7 January 2012
We are happily in ‘the albatross latitudes’. In the roaring forties and furious fifties, the winds of the Southern Ocean are the plaything of a magnificent bird. Ten of the world’s 13 species of albatross live on the open seas of the southern hemisphere. It is particularly the domain of the Wandering Albatross (Diomedea exulans), pure white with jet black wing tips, the largest surviving flying animal. I have just been up on deck watching one soaring low between the waves, circling the ship, hardly ever beating its very narrow, very long wings.
The albatross is more than a creature of the wind; it was, in the poet Samuel Taylor Coleridge’s words, ‘the bird/That made the breeze to blow’. When the North American naturalist, Robert Cushman Murphy, saw his first ever albatross on a voyage south in 1912, he wrote: I now belong to a higher cult of mortals … in the morning sunlight, flew the long-anticipated bird, even more majestic, more supreme in its element, than my imagination had pictured … Lying on the invisible currents of the breeze, the bird appeared merely to follow its pinkish bill at random.
The great birds love to follow ships which churn the shrimps and squids to the surface. Albatrosses will swoop at any floating scrap, particularly if it is white. Dr Edward Wilson on Robert Falcon Scott’s ship, Discovery, examined the stomach of an albatross he caught and found inside an undigested Roman Catholic tract with a portrait of Cardinal Vaughan.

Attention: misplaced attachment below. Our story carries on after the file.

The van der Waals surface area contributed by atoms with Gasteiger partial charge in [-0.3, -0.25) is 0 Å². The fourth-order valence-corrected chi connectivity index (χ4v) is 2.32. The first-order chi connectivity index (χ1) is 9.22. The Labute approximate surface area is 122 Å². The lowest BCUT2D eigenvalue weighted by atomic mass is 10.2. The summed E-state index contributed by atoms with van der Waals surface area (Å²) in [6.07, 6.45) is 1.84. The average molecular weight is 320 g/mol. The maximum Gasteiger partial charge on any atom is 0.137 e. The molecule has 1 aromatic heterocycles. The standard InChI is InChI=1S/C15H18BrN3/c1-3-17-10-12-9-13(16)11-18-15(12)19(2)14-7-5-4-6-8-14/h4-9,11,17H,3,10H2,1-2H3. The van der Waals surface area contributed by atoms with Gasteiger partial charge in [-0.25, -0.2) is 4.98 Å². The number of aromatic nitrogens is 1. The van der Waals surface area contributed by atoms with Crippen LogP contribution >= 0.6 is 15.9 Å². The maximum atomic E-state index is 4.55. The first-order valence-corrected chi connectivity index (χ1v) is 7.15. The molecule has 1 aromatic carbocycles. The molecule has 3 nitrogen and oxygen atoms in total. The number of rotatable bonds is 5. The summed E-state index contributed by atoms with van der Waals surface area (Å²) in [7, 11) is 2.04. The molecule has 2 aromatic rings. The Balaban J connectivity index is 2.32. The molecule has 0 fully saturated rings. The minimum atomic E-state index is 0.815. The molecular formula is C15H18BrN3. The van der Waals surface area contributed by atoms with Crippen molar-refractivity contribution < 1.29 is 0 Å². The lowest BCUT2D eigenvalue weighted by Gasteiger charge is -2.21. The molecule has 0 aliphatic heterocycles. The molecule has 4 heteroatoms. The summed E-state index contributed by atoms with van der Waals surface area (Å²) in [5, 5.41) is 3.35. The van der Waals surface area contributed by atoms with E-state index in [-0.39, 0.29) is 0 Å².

Charles Harrisson, biologist on the Australasian Antarctic Expedition was entranced by their magic: Night and day the great birds floated motionless silently around, and I could realize the feeling that prompted the old mariners to believe that the souls of drowned sailormen entered into those wonderful birds.
The 3-metre south-westerly swell that had our ship rolling yesterday has moderated today and now the sea is (temporarily!) as benign as the Southern Ocean gets. The Aurora was not so fortunate. Belgrave Ninnis, delighted as he was to be on the ship, described the conditions as Hell, grim Hell, sodden watery Hell. Perchance you have heard of the “Roaring Forties”. Well, for eleven days they’ve been roaring … This is famed as the roughest place on God’s earth, and, by Jove, it has lived up to its reputation … Things are coming to a pass when one comes to a meal in oilskins & sea boots.
Percy Gray, the ship’s second officer, was used to it, and was enjoying himself: In spite of the beastly discomfort, it really is a feast of fun on board with all these chaps. A meal of course is the great rag. As soon as it is meal time, everybody makes a rush for the places round the table which seat about half of us. The others wander around snatching at food when they get the chance. This morning I got left without a seat, so we (the standing up party) arranged that one should go up and raise a cry of ‘ship in sight’. This acted like clockwork, and there was a mad rush for the companion. We of course all leisurely assumed their seats…